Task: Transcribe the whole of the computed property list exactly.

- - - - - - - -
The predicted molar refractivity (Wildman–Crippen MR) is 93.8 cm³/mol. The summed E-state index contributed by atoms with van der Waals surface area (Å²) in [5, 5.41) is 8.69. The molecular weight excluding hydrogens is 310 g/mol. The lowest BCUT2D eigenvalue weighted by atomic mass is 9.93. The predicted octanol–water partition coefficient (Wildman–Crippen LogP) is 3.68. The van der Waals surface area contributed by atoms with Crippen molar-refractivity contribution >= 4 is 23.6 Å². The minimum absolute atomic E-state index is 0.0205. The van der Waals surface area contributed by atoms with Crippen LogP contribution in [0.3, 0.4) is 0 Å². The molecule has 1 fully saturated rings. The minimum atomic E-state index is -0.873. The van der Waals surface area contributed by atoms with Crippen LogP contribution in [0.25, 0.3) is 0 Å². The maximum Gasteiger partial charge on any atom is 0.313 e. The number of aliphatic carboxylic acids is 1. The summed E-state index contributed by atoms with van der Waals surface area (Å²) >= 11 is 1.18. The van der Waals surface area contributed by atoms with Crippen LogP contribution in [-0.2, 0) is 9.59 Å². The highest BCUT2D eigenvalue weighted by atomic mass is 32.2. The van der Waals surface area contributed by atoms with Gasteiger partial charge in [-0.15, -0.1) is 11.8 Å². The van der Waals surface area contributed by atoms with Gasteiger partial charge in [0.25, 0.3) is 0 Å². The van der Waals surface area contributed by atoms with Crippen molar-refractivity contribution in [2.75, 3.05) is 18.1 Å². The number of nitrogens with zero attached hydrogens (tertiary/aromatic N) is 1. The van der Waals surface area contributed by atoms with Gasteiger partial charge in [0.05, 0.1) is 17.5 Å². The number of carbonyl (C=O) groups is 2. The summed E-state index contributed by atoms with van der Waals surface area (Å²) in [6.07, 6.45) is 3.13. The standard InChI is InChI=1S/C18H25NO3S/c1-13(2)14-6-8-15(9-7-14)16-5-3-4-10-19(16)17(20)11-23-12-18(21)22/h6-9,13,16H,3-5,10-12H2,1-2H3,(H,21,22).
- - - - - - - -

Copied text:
The predicted molar refractivity (Wildman–Crippen MR) is 93.8 cm³/mol. The summed E-state index contributed by atoms with van der Waals surface area (Å²) in [5, 5.41) is 8.69. The molecular weight excluding hydrogens is 310 g/mol. The lowest BCUT2D eigenvalue weighted by atomic mass is 9.93. The predicted octanol–water partition coefficient (Wildman–Crippen LogP) is 3.68. The van der Waals surface area contributed by atoms with Crippen molar-refractivity contribution >= 4 is 23.6 Å². The minimum absolute atomic E-state index is 0.0205. The van der Waals surface area contributed by atoms with Crippen LogP contribution in [0.3, 0.4) is 0 Å². The molecule has 1 fully saturated rings. The minimum atomic E-state index is -0.873. The van der Waals surface area contributed by atoms with Crippen LogP contribution in [0.25, 0.3) is 0 Å². The maximum Gasteiger partial charge on any atom is 0.313 e. The number of aliphatic carboxylic acids is 1. The summed E-state index contributed by atoms with van der Waals surface area (Å²) >= 11 is 1.18. The van der Waals surface area contributed by atoms with Crippen LogP contribution in [-0.2, 0) is 9.59 Å². The highest BCUT2D eigenvalue weighted by atomic mass is 32.2. The van der Waals surface area contributed by atoms with Gasteiger partial charge in [-0.15, -0.1) is 11.8 Å². The van der Waals surface area contributed by atoms with Gasteiger partial charge in [0.25, 0.3) is 0 Å². The van der Waals surface area contributed by atoms with Crippen molar-refractivity contribution in [2.75, 3.05) is 18.1 Å². The number of nitrogens with zero attached hydrogens (tertiary/aromatic N) is 1. The van der Waals surface area contributed by atoms with Gasteiger partial charge in [0.05, 0.1) is 17.5 Å². The number of carbonyl (C=O) groups is 2. The summed E-state index contributed by atoms with van der Waals surface area (Å²) in [6.07, 6.45) is 3.13. The standard InChI is InChI=1S/C18H25NO3S/c1-13(2)14-6-8-15(9-7-14)16-5-3-4-10-19(16)17(20)11-23-12-18(21)22/h6-9,13,16H,3-5,10-12H2,1-2H3,(H,21,22).